THE BACK PORCH: By Nerissa Young
I love West Virginia.
During my occupational sojourn to Oklahoma a decade ago, I regularly prayed, “Please, God, don’t let me die out here.”
Once I have crossed over, it’s doubtful whether it will matter to me where I am planted, but on this side of eternity, I take comfort in believing I will rest better under West Virginia sod.
I was waiting for a flight out of Yeager Airport on Wednesday and listening to a fellow complain about our little airport.
He said his travel plans had never been interfered with at other airports the way they had been interfered with in Charleston. He complained about the lack of dining options. He complained that no dining options were available once a passenger went through security. To eat at the only restaurant, passengers have to leave the secured area, eat and go back through security. He complained about travel delays.
He is a business traveler who lives 1-1/2 hours north of Grand Rapids, Mich. I’ve been to parts of Michigan. That right there explains most of his grumpiness. The rest is what Daddy would describe as being “a typical Northerner.”
I almost walked over to him and said, “Excuse me, but the things you’re complaining about are the things we like about this airport.”
Yeager is a small hometown airport. It’s uncomplicated, which is why I’d rather fly out of it than a larger airport. Parking is easy and near the terminal, security lines are short and the people are friendly. Sitting in an airport isn’t exactly the high point of any excursion, so if I’m going to sit in a nondescript place waiting for a plane, it may as well be Yeager.
The only restaurant is a local chain owned by a native West Virginian. And people in West Virginia have sense enough to know to get the food first. No matter what happens next, get the food first. Besides, the gift shop inside security offers hot dogs and microwavable biscuits. What more could a person need?
Here’s what I wish I’d said to Mr. One and a Half Hours North of Grand Rapids:
“Buddy, you may not like our airport, but let me tell you a little bit about what’s outside it.
If you trade vehicles, you don’t have to tell anybody. They’ll know it by the time you get the new one parked.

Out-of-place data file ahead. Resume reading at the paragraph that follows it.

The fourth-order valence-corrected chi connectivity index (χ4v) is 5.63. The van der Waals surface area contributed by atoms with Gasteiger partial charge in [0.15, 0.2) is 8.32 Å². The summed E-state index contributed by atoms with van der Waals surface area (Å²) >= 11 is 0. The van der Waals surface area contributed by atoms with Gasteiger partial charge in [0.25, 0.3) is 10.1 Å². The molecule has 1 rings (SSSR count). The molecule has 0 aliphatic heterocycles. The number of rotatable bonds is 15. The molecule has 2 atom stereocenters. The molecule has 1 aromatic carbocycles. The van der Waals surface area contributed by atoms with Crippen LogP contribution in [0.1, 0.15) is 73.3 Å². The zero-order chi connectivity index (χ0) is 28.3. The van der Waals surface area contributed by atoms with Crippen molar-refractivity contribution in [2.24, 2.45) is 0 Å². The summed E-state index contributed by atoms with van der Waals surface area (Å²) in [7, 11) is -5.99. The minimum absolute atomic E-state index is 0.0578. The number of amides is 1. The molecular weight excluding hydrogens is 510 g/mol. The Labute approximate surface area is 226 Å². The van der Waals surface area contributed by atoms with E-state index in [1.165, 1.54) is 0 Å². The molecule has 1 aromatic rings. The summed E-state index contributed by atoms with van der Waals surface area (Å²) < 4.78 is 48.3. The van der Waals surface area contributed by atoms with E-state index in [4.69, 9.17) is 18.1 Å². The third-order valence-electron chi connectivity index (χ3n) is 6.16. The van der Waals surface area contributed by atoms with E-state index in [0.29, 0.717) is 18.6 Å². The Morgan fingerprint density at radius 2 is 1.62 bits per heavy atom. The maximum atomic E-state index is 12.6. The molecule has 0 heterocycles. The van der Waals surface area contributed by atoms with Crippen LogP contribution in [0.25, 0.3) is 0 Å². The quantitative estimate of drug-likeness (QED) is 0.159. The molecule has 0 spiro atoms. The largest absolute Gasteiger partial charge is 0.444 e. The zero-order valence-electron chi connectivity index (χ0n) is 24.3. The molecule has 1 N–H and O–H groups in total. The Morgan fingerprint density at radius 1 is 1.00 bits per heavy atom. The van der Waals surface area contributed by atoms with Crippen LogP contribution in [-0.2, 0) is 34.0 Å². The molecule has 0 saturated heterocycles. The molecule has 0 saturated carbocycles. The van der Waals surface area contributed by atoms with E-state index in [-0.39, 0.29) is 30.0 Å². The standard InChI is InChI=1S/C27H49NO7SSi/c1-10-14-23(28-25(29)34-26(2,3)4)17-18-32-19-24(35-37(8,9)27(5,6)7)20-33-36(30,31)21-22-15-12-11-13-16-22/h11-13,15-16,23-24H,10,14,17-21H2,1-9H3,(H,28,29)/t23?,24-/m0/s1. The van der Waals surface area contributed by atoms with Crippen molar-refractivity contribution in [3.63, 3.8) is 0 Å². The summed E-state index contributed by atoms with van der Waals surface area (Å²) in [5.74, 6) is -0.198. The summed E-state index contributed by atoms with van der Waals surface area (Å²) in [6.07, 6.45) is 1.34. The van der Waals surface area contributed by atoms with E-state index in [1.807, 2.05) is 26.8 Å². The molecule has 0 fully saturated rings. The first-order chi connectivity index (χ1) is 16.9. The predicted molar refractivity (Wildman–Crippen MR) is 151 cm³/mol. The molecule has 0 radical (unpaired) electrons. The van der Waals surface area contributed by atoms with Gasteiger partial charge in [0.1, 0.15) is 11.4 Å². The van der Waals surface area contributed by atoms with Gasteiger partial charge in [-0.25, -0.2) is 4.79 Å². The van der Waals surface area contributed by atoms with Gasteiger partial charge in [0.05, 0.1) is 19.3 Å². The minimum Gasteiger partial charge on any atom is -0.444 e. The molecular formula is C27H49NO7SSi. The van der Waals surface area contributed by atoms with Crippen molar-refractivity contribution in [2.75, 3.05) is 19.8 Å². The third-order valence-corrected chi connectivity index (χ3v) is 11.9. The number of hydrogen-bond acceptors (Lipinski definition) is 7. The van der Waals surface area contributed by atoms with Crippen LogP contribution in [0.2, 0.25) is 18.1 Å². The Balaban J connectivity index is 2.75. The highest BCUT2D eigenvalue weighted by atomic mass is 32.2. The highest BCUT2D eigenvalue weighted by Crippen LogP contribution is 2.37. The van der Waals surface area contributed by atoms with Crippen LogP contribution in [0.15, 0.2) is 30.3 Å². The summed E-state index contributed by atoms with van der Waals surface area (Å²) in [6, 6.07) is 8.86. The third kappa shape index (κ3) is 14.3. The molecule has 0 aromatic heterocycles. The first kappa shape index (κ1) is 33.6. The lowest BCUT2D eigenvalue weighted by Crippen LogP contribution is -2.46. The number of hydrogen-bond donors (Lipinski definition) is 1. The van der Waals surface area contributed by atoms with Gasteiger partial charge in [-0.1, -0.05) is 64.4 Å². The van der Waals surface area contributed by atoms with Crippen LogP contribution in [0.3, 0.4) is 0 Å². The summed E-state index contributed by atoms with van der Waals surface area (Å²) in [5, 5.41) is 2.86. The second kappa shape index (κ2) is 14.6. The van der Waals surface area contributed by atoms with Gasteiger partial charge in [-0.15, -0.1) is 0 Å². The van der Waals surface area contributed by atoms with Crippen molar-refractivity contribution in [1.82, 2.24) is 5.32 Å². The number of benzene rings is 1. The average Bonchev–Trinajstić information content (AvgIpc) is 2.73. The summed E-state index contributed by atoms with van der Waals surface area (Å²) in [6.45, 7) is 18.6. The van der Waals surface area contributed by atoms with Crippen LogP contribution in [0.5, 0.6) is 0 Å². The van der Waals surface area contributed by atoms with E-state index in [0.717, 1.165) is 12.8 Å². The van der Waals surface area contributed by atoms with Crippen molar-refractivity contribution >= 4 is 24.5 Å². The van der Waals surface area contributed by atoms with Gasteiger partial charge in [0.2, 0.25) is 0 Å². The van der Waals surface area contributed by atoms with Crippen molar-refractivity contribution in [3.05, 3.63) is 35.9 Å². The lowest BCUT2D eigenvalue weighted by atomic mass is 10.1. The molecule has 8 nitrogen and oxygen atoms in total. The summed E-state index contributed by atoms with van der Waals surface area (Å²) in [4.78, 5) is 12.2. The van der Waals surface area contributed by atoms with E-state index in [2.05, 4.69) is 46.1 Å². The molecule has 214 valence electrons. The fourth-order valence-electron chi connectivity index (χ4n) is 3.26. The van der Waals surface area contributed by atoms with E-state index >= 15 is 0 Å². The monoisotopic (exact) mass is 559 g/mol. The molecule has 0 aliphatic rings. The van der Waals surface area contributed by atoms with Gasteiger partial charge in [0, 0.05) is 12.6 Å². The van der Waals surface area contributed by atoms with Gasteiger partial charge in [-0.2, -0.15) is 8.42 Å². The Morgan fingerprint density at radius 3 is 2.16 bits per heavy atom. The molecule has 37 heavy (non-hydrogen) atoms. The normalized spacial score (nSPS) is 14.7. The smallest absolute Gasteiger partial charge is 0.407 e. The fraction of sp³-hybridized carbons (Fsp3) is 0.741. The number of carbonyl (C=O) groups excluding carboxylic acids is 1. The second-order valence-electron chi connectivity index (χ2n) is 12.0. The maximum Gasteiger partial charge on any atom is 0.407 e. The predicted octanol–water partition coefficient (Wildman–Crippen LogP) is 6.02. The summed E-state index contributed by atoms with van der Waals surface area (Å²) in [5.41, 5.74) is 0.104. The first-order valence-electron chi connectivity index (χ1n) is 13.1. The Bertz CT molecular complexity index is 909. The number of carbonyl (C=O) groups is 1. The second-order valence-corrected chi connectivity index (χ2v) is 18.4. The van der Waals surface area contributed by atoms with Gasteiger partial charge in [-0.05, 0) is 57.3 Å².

Further, if you’re broke down by the side of the road because you didn’t trade vehicles in time, at least two people will stop to help and won’t leave until they’ve found a way to get you on your way.
We call our governor by his first and middle names.
About anywhere you go, you’ll find a military veteran. Although the state is small in geography and population, West Virginians have the highest per capita rate of military service in the nation, so there’s a good chance a West Virginian died so you could have the right to complain.
We don’t have any professional sports franchises, so we treat our high school teams like college teams and our college teams like pro teams. Maybe that puts too much pressure on our kids, but at least they know we support them.
We don’t have a lot of worldly goods, but we are quick to share what we do have with others because we know someone is worse off than we are. We know them by name and couldn’t eat our own supper if we didn’t think they had theirs.
We are proud, hard working and largely self-sustaining. We try to do the right thing because that’s how we were raised and because most of us believe that one day we’ll stand before the Lord and have to give an account.
And yeah, friend, we do things differently here in the Mountain State — even in our airports — because, well, this is West Virginia and we’ve always done things our own way.”
That’s what I wish I’d said to Mr. One and a Half Hours North of Grand Rapids.
About that time, this announcement came over the public-address system:
“If you are the owner of a red Ford Focus parked by the terminal AND in a crosswalk, you need to move it immediately. You’re about to get a ticket. The officer is heading that way in about 25 seconds.”
Wonder if they do that in Grand Rapids.
I love West Virginia.
— Young is a Register-Herald columnist. E-mail: email@example.com.
© 2012 by Nerissa Young